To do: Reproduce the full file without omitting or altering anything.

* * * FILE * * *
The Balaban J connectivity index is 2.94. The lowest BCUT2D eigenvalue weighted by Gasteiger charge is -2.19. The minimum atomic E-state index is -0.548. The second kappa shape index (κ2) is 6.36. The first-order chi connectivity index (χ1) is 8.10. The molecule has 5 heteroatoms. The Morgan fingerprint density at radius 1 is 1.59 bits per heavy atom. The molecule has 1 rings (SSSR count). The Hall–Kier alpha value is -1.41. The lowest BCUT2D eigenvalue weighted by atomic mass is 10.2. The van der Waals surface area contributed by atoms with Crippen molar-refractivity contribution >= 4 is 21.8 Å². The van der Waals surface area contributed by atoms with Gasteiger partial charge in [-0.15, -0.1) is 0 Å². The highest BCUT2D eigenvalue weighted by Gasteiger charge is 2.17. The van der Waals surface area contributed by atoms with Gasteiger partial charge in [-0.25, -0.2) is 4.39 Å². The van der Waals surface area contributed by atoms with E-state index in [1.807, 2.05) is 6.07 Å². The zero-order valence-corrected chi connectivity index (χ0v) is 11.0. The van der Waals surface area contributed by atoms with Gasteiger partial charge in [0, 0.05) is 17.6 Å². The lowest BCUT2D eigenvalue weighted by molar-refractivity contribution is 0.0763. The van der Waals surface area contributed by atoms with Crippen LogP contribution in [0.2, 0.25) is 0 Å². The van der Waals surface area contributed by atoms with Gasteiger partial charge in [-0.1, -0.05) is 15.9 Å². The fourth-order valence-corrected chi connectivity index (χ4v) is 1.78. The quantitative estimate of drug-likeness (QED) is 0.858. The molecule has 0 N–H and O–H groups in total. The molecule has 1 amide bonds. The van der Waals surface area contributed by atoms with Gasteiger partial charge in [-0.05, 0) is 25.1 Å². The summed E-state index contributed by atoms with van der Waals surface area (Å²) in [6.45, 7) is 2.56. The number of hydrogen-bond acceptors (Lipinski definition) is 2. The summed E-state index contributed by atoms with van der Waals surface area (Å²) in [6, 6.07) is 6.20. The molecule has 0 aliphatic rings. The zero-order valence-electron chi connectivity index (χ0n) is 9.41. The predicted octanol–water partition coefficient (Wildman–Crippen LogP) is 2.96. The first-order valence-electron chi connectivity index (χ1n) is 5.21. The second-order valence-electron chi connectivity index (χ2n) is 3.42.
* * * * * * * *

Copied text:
The Balaban J connectivity index is 2.94. The lowest BCUT2D eigenvalue weighted by Gasteiger charge is -2.19. The minimum atomic E-state index is -0.548. The second kappa shape index (κ2) is 6.36. The first-order chi connectivity index (χ1) is 8.10. The molecule has 5 heteroatoms. The Morgan fingerprint density at radius 1 is 1.59 bits per heavy atom. The molecule has 1 rings (SSSR count). The Hall–Kier alpha value is -1.41. The lowest BCUT2D eigenvalue weighted by atomic mass is 10.2. The van der Waals surface area contributed by atoms with Crippen molar-refractivity contribution >= 4 is 21.8 Å². The van der Waals surface area contributed by atoms with Gasteiger partial charge in [-0.15, -0.1) is 0 Å². The highest BCUT2D eigenvalue weighted by Gasteiger charge is 2.17. The van der Waals surface area contributed by atoms with Gasteiger partial charge in [-0.25, -0.2) is 4.39 Å². The van der Waals surface area contributed by atoms with E-state index in [1.807, 2.05) is 6.07 Å². The zero-order valence-corrected chi connectivity index (χ0v) is 11.0. The van der Waals surface area contributed by atoms with Gasteiger partial charge in [0, 0.05) is 17.6 Å². The lowest BCUT2D eigenvalue weighted by molar-refractivity contribution is 0.0763. The van der Waals surface area contributed by atoms with Crippen LogP contribution in [0.2, 0.25) is 0 Å². The van der Waals surface area contributed by atoms with Gasteiger partial charge in [-0.1, -0.05) is 15.9 Å². The fourth-order valence-corrected chi connectivity index (χ4v) is 1.78. The quantitative estimate of drug-likeness (QED) is 0.858. The molecule has 0 N–H and O–H groups in total. The molecule has 1 amide bonds. The van der Waals surface area contributed by atoms with Gasteiger partial charge in [-0.05, 0) is 25.1 Å². The summed E-state index contributed by atoms with van der Waals surface area (Å²) in [6.45, 7) is 2.56. The number of hydrogen-bond acceptors (Lipinski definition) is 2. The summed E-state index contributed by atoms with van der Waals surface area (Å²) in [6, 6.07) is 6.20. The molecule has 0 aliphatic rings. The zero-order valence-electron chi connectivity index (χ0n) is 9.41. The predicted octanol–water partition coefficient (Wildman–Crippen LogP) is 2.96. The first-order valence-electron chi connectivity index (χ1n) is 5.21. The second-order valence-electron chi connectivity index (χ2n) is 3.42.